Design and Analysis of Experiments, Volume 1: Introduction to Experimental Design, 2nd Edition
1.2 Development of Theory.
1.3 The Nature and Role of Theory in Science.
1.4 Varieties of Theory.
1.5 The Problem of General Science.
1.7 The Upshot.
1.8 What Is An Experiment?.
1.9 Statistical Inference.
2. Principles of Experimental Design.
2.1 Confirmatory and Exploratory Experiments.
2.2 Steps of Designed Investigations.
2.3 The Linear Model.
2.4 Illustrating Individual Steps: Study 1.
2.5 Three Principles of Experimental Design.
2.6 The Statistical Triangle and Study 2.
2.7 Planning the Experiment.
2.8 Cooperation between Scientist and Statistician.
2.9 General Principle of Inference.
2.10 Other Considerations for Experimental Designs.
3. Survey of Designs and Analyses.
3.2 Error-Control Designs.
3.3 Treatment Designs.
3.4 Combining Ideas.
3.5 Sampling Designs.
3.6 Analysis and Statistical Software.
4. Linear Model Theory.
4.2 Representation of Linear Models.
4.3 Functional and Classificatory Linear Models.
4.4 The Fitting Of Y .= X_.
4.5 The Moore-Penrose Generalized Inverse.
4.6 The Conditioned Linear Model.
4.7 The Two-Part Linear Model.
4.8 A Special Case of a Partitioned Model.
4.9 Three-Part Models.
4.10 The Two-Way Classification Without Interaction.
4.11 The K-Part Linear Model.
4.12 Balanced Classificatory Structures.
4.13 Unbalanced Data Structures.
4.14 Analysis of Covariance Model.
4.15 From Data Analysis to Statistical Inference.
4.16 The Simple Normal Stochastic Linear Model.
4.17 Distribution Theory with GMNLM.
4.18 Mixed Models.
5.2 The Tea Tasting Lady.
5.3 A Triangular Experiment.
5.4 The Simple Arithmetical Experiment.
5.5 Randomization Ideas for Intervention Experiments.
5.6 The General Idea of the Experiment Randomization Test.
5.7 Introduction to Subsequent.
6. The Completely Randomized Design.
6.1 Introduction and Definition.
6.2 The Randomization Process.
6.3 The Derived Linear Model.
6.4 Analysis Of Variance.
6.5 Statistical Tests.
6.6 Approximating the Randomization Test.
6.7 CRD with Unequal Numbers of Replications.
6.8 Number of Replications.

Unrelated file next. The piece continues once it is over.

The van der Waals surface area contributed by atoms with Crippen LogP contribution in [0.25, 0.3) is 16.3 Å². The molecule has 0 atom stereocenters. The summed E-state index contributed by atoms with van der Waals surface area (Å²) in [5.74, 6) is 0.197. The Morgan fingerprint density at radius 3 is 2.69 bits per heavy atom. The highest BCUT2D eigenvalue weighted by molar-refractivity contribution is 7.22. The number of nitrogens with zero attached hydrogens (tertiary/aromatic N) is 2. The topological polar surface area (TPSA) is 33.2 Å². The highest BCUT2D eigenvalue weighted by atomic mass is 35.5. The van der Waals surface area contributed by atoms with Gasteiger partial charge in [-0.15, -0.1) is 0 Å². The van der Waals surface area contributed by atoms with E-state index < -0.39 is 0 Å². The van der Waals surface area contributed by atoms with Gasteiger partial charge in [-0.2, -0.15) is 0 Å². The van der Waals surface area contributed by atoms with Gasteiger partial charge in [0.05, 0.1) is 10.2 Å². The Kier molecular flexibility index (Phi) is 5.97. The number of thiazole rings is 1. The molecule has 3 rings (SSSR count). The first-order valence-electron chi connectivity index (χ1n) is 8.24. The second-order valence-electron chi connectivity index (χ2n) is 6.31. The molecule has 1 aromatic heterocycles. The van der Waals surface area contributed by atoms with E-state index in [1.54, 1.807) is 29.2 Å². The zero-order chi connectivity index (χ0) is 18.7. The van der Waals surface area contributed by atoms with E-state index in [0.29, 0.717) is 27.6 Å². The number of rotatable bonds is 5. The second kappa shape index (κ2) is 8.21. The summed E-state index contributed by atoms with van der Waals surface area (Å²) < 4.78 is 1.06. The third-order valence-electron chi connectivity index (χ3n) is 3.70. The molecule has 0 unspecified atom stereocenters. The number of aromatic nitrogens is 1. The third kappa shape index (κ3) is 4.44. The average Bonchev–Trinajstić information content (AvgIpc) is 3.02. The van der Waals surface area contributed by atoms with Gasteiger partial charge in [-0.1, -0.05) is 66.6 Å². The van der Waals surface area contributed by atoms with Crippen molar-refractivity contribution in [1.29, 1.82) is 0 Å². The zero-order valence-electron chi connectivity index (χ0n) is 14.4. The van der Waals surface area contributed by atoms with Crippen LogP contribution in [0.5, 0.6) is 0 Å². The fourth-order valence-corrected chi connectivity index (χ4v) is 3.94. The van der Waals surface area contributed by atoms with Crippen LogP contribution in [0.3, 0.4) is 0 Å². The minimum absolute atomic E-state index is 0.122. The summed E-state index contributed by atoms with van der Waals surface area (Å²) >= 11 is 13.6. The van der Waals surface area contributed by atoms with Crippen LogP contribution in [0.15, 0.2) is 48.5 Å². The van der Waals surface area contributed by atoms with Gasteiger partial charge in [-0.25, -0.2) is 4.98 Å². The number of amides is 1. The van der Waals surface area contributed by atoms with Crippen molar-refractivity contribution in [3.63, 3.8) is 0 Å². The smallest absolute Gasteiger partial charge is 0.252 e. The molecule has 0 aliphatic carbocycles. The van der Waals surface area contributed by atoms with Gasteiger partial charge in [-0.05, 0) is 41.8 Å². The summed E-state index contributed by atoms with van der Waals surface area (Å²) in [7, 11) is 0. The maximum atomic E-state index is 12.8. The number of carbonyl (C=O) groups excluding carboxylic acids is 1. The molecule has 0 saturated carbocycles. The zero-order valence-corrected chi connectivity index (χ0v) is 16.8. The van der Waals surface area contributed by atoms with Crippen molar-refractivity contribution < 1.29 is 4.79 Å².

6.9 Subsampling In A CRD.
6.11 Examples Using SASR.
7. Comparisons of Treatments.
7.2 Comparisons for Qualitative Treatments.
7.3 Orthogonality and Orthogonal Comparisons.
7.4 Comparisons for Quantitative Treatments.
7.5 Multiple Comparison Procedures.
7.6 Grouping Treatments.
7.7 Examples Using SAS.
8. Use of Supplementary Information.
8.2 Motivation of the Procedure.
8.3 Analysis of Covariance Procedure.
8.4 Treatment Comparisons.
8.5 Violation of Assumptions.
8.6 Analysis of Covariance with Subsampling.
8.7 The Case of Several Covariates.
8.8 Examples Using SAS<sub>R</sub>.
9. Randomized Block Designs.
9.2 Randomized Complete Block Design.
9.3 Relative Efficiency of the RCBD.
9.4 Analysis of Covariance.
9.5 Missing Observations.
9.6 Nonadditivity in the RCBD.
9.7 The Generalized Randomized Block Design.
9.8 Incomplete Block Designs.
9.9 Systematic Block Designs.
9.10 Examples Using SASR.
10. Latin Square Type Designs.
10.1 Introduction and Motivation.
10.2 Latin Square Design.
10.3 Replicated Latin Squares.
10.4 Latin Rectangles.
10.5 Incomplete Latin Squares.
10.6 Orthogonal Latin Squares.
10.7 Change-Over Designs.
10.8 Examples Using SAS.
11. Factorial Experiments: Basic Ideas.
11.2 Inferences from Factorial Experiments.
11.3 Experiments with Factors at Two Levels.
11.4 The Interpretation of Effects and Interactions.
11.5 Interactions: A Case Study.
11.6 2n Factorials in Incomplete Blocks.
11.7 Fractions of 2n Factorials.
11.8 Orthogonal Main Effect Plans for 2n Factorials.
11.9 Experiments with Factors at Three Levels.